This post is based on a chapter in former editor Charles E. Bunnell (Charlie to his friends) recently compiled Bonnells & Bunnells of Note (And a few Burnells & Burrells for Good Measure). The complete work is available on Internet Archive at this link: Charlie Bunnell's Bonnells & Bunnells of Note.
Charlie wrote, "Ann Marie Middleton provided me with multiple sources for information on Willard Bradley [CB320351], brother of Lafayette Houghton Bunnell. An article about Lafayette was in the Newsletter, Vol. VII, No. 2, 1 April 1993, paged 16 - 20. An article about Willard Bunnell was in Vol. IV, No. 2, 1 Apr 1990, pg 24, but these sources provided a bit more detail.”
Willard Bunnell was born in Homer, Cortland County, NY in 1814, the son of Dr. Bradley and Charlotte (Houghton) Bunnell. By 1815 his family had moved to Rochester, NY and at the age of 10 he ran away from home, first to Buffalo and then as a cabin boy on one of the steamers that plied the Great Lakes. His father caught up with him and brought him back home, but he left again for the lakes and was taken in and trained by a Captain Fox, a friend of his father. By the time he was 18 he was an excellent ship pilot.
It was while he was a steam boat captain that he met his future wife, Matilda Desnoyer whose father was a fur trader. The couple married 20 July 1837 in the house of the Justice of the Peace, Abram Whitney, in Saginaw, Michigan Territory. Matilda’s father signed to allow her to marry though under the age of 18. At the time both Willard and Matilda listed their residences as the Town of Saginaw.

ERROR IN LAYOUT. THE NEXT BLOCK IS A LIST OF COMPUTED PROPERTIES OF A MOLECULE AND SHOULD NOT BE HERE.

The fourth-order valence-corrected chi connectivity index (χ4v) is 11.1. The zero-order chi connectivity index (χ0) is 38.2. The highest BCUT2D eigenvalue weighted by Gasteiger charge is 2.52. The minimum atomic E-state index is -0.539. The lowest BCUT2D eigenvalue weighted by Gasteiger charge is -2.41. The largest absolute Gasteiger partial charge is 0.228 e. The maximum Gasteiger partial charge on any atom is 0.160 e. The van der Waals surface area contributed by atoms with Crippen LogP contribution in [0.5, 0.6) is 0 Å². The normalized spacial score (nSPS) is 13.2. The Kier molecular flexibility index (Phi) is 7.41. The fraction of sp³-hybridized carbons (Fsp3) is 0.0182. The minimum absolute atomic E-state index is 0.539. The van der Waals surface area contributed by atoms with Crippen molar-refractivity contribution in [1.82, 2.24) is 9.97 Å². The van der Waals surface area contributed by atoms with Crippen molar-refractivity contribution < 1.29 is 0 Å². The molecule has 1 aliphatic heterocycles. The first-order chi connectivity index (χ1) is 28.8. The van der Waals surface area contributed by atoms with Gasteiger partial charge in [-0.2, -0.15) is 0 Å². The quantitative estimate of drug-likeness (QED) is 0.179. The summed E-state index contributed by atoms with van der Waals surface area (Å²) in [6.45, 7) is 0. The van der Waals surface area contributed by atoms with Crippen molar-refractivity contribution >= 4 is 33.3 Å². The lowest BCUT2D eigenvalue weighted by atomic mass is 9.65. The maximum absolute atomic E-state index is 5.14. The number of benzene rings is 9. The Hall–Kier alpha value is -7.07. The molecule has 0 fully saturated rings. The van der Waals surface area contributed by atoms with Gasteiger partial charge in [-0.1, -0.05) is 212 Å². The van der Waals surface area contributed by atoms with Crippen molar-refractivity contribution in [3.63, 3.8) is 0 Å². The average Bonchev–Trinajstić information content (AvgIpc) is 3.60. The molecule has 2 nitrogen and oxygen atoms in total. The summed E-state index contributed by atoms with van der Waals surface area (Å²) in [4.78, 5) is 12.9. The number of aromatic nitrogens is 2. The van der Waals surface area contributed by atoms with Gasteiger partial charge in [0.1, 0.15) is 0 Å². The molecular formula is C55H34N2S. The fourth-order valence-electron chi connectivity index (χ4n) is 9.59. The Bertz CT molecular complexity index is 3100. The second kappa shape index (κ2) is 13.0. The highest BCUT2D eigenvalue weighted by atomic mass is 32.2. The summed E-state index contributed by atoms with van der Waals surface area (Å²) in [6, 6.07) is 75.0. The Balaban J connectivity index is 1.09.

In 1841 he evidently was still a seaman as an interesting event occurred. As he was helping to unload some goods from the ship into the cellar of a Mr. McDonald’s trading store in Saginaw, he and two other sailors spotted a box of money containing $800 that McDonald had hidden. Later that evening they went back and stole it and brought it on-board, bringing the ship’s mate into the plot. However one of the sailors, an Englishman, felt that Bunnell and the other sailor (Dezalia) had shortchanged him and the mate. Seems that the mate and the Englishman had $130 each out of the total $800. The following winter he told Justice Williams at Detroit. A trial was held for the Englishman, the mate and Dezalia. But Willard had heard about the confession and disappeard. At the time, Willard’s parents, brothers and sisters and wife all lived in the Saginaw vicinity.
One winter night the town heard that Willard was in the neighborhood and a posse set out to capture him. He was hiding in a wood cutter’s shanty and had just kindled a fire to thaw out his moccasins. With the posse appearing Willard took off barefoot, but an icy crust on the snow lacerated his feet and he had to surrender.
He was being held in a hotel (there being no jail) waiting for his feet to heal enough so he could travel to another town that had a jail. The night before his departure one of his brothers, a sister and his wife came to visit him. Evidently a swap was done: the brother and sister supposedly left, leaving only the wife there with Willard. At the end of the evening however, the sheriff found instead the brother and sister were there and Willard was long gone.
He ended up with one of the Indian tribes until summer and then went to La Crosse, Wisconsin where his wife joined him. About this time, Willard gave up the ships and sea to become a fur trader like his father-in-law. At some point he had become familiar with the local Indian tribes and had learned some of the languages. He was asked to help with the relocation of the Winnebagoes in 1848 and while doing that he heard that soon the Dakotas led by Chief Wapasha would be relocated. So he obtained a traders license and was allowed by Wapasha onto their summer camp area at the present site of Winona, MN.
In 1849 the Chief gave him permission to build a log cabin there about 200 feet from the present Bunnell house. After the present house was built, Willard’s brother Lafayette Bunnell lived in the cabin until 1901.